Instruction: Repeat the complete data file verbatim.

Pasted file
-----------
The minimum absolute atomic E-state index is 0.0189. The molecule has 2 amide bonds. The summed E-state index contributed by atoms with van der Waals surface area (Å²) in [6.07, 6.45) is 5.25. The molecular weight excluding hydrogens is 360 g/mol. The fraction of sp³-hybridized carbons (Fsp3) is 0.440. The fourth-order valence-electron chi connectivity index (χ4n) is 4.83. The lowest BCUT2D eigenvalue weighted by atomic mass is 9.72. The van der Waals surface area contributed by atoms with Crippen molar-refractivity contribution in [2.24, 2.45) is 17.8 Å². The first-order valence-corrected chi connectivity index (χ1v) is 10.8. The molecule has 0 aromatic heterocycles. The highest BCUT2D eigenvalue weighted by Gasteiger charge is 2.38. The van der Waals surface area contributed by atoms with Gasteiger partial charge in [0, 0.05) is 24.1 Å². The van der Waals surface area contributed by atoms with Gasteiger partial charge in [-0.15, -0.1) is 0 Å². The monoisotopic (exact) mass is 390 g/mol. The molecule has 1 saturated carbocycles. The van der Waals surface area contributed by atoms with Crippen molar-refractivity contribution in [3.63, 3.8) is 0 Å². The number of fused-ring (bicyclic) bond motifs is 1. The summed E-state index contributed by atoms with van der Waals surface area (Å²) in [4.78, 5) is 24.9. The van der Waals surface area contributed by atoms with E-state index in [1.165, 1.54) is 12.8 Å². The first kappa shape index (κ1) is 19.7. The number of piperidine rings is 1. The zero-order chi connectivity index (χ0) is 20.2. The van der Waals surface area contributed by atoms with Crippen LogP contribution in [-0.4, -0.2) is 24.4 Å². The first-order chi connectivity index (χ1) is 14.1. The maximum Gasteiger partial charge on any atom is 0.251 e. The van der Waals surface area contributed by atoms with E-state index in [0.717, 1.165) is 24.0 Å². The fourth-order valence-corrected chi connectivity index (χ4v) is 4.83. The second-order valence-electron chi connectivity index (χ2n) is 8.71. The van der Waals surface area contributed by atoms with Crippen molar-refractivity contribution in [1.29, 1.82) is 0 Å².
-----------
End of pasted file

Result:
The minimum absolute atomic E-state index is 0.0189. The molecule has 2 amide bonds. The summed E-state index contributed by atoms with van der Waals surface area (Å²) in [6.07, 6.45) is 5.25. The molecular weight excluding hydrogens is 360 g/mol. The fraction of sp³-hybridized carbons (Fsp3) is 0.440. The fourth-order valence-electron chi connectivity index (χ4n) is 4.83. The lowest BCUT2D eigenvalue weighted by atomic mass is 9.72. The van der Waals surface area contributed by atoms with Crippen molar-refractivity contribution in [2.24, 2.45) is 17.8 Å². The first-order valence-corrected chi connectivity index (χ1v) is 10.8. The molecule has 0 aromatic heterocycles. The highest BCUT2D eigenvalue weighted by Gasteiger charge is 2.38. The van der Waals surface area contributed by atoms with Gasteiger partial charge in [0, 0.05) is 24.1 Å². The van der Waals surface area contributed by atoms with Gasteiger partial charge in [-0.15, -0.1) is 0 Å². The monoisotopic (exact) mass is 390 g/mol. The molecule has 1 saturated carbocycles. The van der Waals surface area contributed by atoms with Crippen molar-refractivity contribution in [3.63, 3.8) is 0 Å². The number of fused-ring (bicyclic) bond motifs is 1. The summed E-state index contributed by atoms with van der Waals surface area (Å²) in [4.78, 5) is 24.9. The van der Waals surface area contributed by atoms with E-state index in [1.165, 1.54) is 12.8 Å². The first kappa shape index (κ1) is 19.7. The number of piperidine rings is 1. The zero-order chi connectivity index (χ0) is 20.2. The van der Waals surface area contributed by atoms with Crippen LogP contribution in [-0.4, -0.2) is 24.4 Å². The first-order chi connectivity index (χ1) is 14.1. The maximum Gasteiger partial charge on any atom is 0.251 e. The van der Waals surface area contributed by atoms with E-state index in [0.717, 1.165) is 24.0 Å². The fourth-order valence-corrected chi connectivity index (χ4v) is 4.83. The second-order valence-electron chi connectivity index (χ2n) is 8.71. The van der Waals surface area contributed by atoms with Crippen molar-refractivity contribution in [1.29, 1.82) is 0 Å².